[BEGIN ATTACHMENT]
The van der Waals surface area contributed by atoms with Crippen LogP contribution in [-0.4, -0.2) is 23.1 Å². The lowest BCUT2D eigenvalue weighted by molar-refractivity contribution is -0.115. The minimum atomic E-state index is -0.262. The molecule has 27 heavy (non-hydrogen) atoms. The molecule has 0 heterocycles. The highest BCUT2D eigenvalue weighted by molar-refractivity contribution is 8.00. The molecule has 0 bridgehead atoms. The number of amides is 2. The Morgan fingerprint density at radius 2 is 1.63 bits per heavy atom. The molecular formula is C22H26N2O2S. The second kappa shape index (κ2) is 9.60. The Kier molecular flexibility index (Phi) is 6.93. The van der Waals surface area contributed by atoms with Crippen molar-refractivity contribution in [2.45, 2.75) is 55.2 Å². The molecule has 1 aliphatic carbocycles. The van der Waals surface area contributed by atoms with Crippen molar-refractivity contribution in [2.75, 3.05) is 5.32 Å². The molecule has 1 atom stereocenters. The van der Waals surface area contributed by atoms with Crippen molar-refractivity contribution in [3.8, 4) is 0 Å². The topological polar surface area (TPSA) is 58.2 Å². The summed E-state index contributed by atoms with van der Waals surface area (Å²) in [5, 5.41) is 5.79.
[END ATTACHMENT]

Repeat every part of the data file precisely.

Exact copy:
The van der Waals surface area contributed by atoms with Crippen LogP contribution in [-0.4, -0.2) is 23.1 Å². The lowest BCUT2D eigenvalue weighted by molar-refractivity contribution is -0.115. The minimum atomic E-state index is -0.262. The molecule has 27 heavy (non-hydrogen) atoms. The molecule has 0 heterocycles. The highest BCUT2D eigenvalue weighted by molar-refractivity contribution is 8.00. The molecule has 0 bridgehead atoms. The number of amides is 2. The Morgan fingerprint density at radius 2 is 1.63 bits per heavy atom. The molecular formula is C22H26N2O2S. The second kappa shape index (κ2) is 9.60. The Kier molecular flexibility index (Phi) is 6.93. The van der Waals surface area contributed by atoms with Crippen molar-refractivity contribution in [2.45, 2.75) is 55.2 Å². The molecule has 1 aliphatic carbocycles. The van der Waals surface area contributed by atoms with Crippen molar-refractivity contribution in [2.75, 3.05) is 5.32 Å². The molecule has 1 atom stereocenters. The van der Waals surface area contributed by atoms with Crippen molar-refractivity contribution in [3.8, 4) is 0 Å². The topological polar surface area (TPSA) is 58.2 Å². The summed E-state index contributed by atoms with van der Waals surface area (Å²) in [5, 5.41) is 5.79.